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The Art and Science of Taking a Break

[fa icon="calendar"] Jan 3, 2017 7:00:00 AM / by Trevor Stevenson

Trevor Stevenson

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Our sense of self-awareness allows us to understand—in real-time—the way we feel and enables us to make adjustments in our behaviour. Conscious leaders know to nuture and practice this sense. However, there is one thing we see over and over again with the executives and managers that we meet. Not many know when it’s time to take a break.

 

The Art and Science of Taking a Break

 

Everyone has their own energy patterns. There are times during the day when productivity and motivation is through the roof and there are times during the day when the seconds seem to tick like hours and progress comes to a standstill. It’s important to understand these patterns in yourself, and govern your day accordingly. When are you most awake? When is the best time to make a phone call or write a memo? When do you need to do something mindless like deleting  junk mail? And most importantly, when do you need a break? There are regular intervals when your brain and your body just need to relaxand you should let them.

 

In the front part of the brain sits the prefrontal cortex (PFC), often referred to as the CEO of the brain. Your PFC is responsible for executive function and is required for things like differentiating conflicting thoughts, determining good and bad, better or best, same and different and predicting outcomes or consequences. Things like writing reports, talking on the phone, producing/editing documents, and managing staff or resources are all functions that take place in the PFC, which means the brain’s CEO is likely working very hard and could benefit from taking a break.

 

How Do You Maintain Your Brain Power All Day Long?

 

  1. Plan your breaks: Taking a break is important  so it should be planned accordingly. We recommend working for no longer than 90 minutes without a break.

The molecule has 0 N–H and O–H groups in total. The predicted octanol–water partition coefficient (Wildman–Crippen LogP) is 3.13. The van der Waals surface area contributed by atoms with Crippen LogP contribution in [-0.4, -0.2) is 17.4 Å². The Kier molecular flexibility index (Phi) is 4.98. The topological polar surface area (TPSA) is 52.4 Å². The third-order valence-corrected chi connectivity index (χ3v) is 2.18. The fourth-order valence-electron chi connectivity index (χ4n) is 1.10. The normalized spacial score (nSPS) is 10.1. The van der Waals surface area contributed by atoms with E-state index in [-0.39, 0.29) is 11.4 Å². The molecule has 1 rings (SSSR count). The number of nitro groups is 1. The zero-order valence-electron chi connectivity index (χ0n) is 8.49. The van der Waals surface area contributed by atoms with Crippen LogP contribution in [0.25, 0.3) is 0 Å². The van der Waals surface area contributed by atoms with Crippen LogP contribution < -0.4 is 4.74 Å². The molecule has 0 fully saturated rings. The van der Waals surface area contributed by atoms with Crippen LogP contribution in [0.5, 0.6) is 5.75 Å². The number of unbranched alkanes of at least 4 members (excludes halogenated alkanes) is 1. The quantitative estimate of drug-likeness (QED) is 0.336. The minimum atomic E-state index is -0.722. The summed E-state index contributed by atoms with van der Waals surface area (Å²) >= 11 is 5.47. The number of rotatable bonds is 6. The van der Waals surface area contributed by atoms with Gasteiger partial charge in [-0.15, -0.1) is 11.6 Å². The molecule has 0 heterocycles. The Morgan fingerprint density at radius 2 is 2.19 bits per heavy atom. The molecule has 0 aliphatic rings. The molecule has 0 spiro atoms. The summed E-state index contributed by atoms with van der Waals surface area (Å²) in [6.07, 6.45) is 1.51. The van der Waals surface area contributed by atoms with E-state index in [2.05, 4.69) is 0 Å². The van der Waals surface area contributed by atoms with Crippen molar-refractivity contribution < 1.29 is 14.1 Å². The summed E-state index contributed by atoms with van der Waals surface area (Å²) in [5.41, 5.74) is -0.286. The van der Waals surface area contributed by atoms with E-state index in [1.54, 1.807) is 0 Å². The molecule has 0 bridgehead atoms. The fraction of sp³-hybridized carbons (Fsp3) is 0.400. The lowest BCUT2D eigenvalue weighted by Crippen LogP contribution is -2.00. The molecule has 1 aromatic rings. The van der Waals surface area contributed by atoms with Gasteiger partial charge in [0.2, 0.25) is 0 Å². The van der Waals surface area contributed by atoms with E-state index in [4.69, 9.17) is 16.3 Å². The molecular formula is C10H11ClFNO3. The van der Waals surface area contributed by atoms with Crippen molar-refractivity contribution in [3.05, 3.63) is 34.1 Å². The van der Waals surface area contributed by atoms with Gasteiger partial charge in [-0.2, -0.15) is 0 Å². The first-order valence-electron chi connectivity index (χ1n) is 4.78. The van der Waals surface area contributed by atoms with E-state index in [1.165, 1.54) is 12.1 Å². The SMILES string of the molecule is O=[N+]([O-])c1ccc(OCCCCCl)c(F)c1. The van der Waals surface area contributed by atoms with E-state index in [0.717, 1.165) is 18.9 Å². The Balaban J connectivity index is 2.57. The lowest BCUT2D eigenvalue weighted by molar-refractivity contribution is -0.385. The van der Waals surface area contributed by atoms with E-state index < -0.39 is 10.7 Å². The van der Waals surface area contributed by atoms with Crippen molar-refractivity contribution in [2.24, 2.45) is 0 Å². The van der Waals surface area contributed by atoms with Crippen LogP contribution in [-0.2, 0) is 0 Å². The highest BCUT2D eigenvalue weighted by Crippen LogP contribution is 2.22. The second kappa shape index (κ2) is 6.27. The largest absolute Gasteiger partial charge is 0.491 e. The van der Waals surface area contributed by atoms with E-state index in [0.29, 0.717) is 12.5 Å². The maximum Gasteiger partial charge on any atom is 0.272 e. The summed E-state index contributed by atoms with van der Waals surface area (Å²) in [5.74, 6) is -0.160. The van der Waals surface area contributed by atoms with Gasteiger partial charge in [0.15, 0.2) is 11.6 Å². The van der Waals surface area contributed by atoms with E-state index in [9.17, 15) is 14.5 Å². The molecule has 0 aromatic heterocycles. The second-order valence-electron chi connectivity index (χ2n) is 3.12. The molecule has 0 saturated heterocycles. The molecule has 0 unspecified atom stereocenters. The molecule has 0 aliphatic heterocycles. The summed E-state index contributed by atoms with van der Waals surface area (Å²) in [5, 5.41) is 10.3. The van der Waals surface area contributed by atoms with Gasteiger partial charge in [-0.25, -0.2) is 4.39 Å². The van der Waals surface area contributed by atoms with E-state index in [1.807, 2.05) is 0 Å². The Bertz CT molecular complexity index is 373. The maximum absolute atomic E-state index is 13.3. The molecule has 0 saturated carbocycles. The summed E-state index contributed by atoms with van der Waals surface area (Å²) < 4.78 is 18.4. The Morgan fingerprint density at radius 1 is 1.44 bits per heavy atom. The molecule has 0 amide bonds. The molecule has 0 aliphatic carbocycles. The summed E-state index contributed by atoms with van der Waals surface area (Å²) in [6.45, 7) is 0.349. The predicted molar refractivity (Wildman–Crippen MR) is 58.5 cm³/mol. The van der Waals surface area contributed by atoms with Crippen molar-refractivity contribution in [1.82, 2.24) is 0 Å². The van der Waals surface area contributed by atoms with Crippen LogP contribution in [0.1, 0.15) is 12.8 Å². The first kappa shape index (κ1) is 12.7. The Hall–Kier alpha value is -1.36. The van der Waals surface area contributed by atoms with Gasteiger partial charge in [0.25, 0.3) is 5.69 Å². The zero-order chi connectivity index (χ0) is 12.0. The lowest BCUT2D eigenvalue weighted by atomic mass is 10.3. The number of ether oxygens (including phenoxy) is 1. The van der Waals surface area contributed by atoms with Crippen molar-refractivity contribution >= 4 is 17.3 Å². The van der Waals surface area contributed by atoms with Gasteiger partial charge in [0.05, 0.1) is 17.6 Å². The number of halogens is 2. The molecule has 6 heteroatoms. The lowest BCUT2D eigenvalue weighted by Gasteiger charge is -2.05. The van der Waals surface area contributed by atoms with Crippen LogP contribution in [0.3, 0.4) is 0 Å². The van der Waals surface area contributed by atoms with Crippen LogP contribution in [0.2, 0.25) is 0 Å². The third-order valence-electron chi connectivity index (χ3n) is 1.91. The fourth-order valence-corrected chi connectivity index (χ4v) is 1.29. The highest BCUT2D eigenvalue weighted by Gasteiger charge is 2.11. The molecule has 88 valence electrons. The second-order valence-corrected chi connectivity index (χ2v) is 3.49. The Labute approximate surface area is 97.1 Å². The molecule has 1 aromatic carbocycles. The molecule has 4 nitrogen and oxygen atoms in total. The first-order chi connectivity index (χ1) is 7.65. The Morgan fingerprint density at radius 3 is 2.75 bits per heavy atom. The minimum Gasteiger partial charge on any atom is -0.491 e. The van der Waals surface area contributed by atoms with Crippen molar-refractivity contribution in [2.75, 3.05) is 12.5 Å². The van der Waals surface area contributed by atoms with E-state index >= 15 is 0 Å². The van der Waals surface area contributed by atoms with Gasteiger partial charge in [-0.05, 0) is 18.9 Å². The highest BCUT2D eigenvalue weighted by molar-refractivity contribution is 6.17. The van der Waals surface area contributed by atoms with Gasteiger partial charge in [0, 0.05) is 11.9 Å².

2. Break with a friend: A great way to relax your mind is to give yourself some social time. Plan to grab a coffee with a colleague. Going for a walk is great way to get a much-needed dose of fresh air. Also, the water cooler IS there for more than just water.
  3. Bring a book: We all have that novel or magazine that we’ve been meaning to read. Bring it to work and dedicate yourself to reading a page or two every now and then. Be sure to read something leisurely (no textbooks or briefing notes).
  4. Leave your desk: Your brain isn’t the only thing that needs a break. Take your eyes off of the computer screen and have your break elsewhere. A change of scenery is also important. Also practice the rule of 3 x 20 (every 20 minutes, focus on something at least 20 feet away for at least 20 seconds),
  5. Change the way you think about breaks: Taking a break does not mean you are lazy. It is quite the opposite as taking a break actually boosts your efficiency. You need one – for the good of yourself, your staff, your work, and your organization.
  6. Breathe: Stop, push back from your desk, and close your eyes. Start taking deep breaths into your belly and fill up to your chest.  When you think you’re full up, take another big breath of air. Try to do this for 10 HUGE breaths.  When you take deep breaths like this you’ll realize how shallow your regular breathing is. Your entire body thrives on oxygen – feed it!
  7. Break differently so you don't break! Make your time-out a part of your routine, but do different activities each day to keep your breaks fun and enjoyable. Follow us on Facebook to get new ideas daily.

 

Are you a team leader, manager, or executive? If so, your team needs breaks too. Get to know them better at the water cooler (people trust you more when they know you). Encourage them to take breaks and watch your team’s productivity soar.

 

Attend our Ultimate Leadership Training starting January 31!                   

Topics: Leadership

Trevor Stevenson

Written by Trevor Stevenson

Trevor Stevenson is President of The Leadership Group. Trevor believes in being driven by passion, collaborating with others, fun brain breaks and unwavering focus. He applies this philosophy to his own life and to The Leadership Group's coaching programs.